Fundamental question on how life started solved?

For carbon, the basis of life, to be able to form in the stars, a certain state of the carbon nucleus plays an essential role. In cooperation with US colleagues, physicists from the University of Bonn and Ruhr-Universitat Bochum have been able to calculate this legendary carbon nucleus, solving a problem that has kept science guessing for more than 50 years. The researchers published their results in the coming issue of the scientific journal Physical Review Letters.

“Attempts to calculate the Hoyle state have been unsuccessful since 1954,” said Professor Dr. Ulf-G. Meißner (Helmholtz-Institut für Strahlen- und Kernphysik der Universität Bonn). “But now, we have done it!” The Hoyle state is an energy-rich form of the carbon nucleus. It is the mountain pass over which all roads from one valley to the next lead: From the three nuclei of helium gas to the much larger carbon nucleus. This fusion reaction takes place in the hot interior of heavy stars. If the Hoyle state did not exist, only very little carbon or other higher elements such as oxygen, nitrogen and iron could have formed. Without this type of carbon nucleus, life probably also would not have been possible.

The search for the “slave transmitter”

The Hoyle state had been verified by experiments as early as 1954, but calculating it always failed. For this form of carbon consists of only three, very loosely linked helium nuclei – more of a cloudy diffuse carbon nucleus. And it does not occur individually, only together with other forms of carbon. “This is as if you wanted to analyze a radio signal whose main transmitter and several slave transmitters are interfering with each other,” explained Prof. Dr. Evgeny Epelbaum (Institute of Theoretical Physics II at Ruhr-Universität Bochum). The main transmitter is the stable carbon nucleus from which humans – among others – are made. “But we are interested in one of the unstable, energy-rich carbon nuclei; so we have to separate the weaker radio transmitter somehow from the dominant signal by means of a noise filter.”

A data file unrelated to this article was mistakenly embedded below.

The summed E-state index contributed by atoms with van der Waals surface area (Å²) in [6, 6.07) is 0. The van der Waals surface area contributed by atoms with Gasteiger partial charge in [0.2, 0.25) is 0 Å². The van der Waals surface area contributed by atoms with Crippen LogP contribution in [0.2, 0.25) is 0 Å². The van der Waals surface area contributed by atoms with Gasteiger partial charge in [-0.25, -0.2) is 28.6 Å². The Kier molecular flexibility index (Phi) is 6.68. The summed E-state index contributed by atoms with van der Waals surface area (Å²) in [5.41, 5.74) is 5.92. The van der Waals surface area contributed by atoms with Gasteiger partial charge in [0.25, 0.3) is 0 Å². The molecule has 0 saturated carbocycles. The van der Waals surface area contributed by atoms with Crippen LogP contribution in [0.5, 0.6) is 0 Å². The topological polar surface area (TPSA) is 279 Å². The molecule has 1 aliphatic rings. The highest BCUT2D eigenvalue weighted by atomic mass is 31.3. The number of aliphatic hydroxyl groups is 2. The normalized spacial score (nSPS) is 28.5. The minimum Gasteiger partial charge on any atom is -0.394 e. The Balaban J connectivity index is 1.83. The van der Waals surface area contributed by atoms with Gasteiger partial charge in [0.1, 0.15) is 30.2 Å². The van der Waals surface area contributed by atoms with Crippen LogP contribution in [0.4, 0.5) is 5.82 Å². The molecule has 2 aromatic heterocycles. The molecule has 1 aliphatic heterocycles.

What made this possible was a new, improved calculating approach the researchers used that allowed calculating the forces between several nuclear particles more precisely than ever. And in JUGENE, the supercomputer at Forschungszentrum Jülich, a suitable tool was found. It took JUGENE almost a week of calculating. The results matched the experimental data so well that the researchers can be certain that they have indeed calculated the Hoyle state.

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4 Responses to Fundamental question on how life started solved?

  1. Steve B says:

    I will not start this comment with the words “Oh Dear”, but there is a problem here. The probability of three nuclei coming together at the same point in space and tie are infinitesimal. I would suggest that two Helium nuclei combine to form a nucleus of a Beryllium-isotope (which has a very short half-life). The Be nucleus can then combine with another He nucleus to get to Carbon.
    I think that these guys have been a little quick of the mark with the publication of their research.

  2. Deskarati says: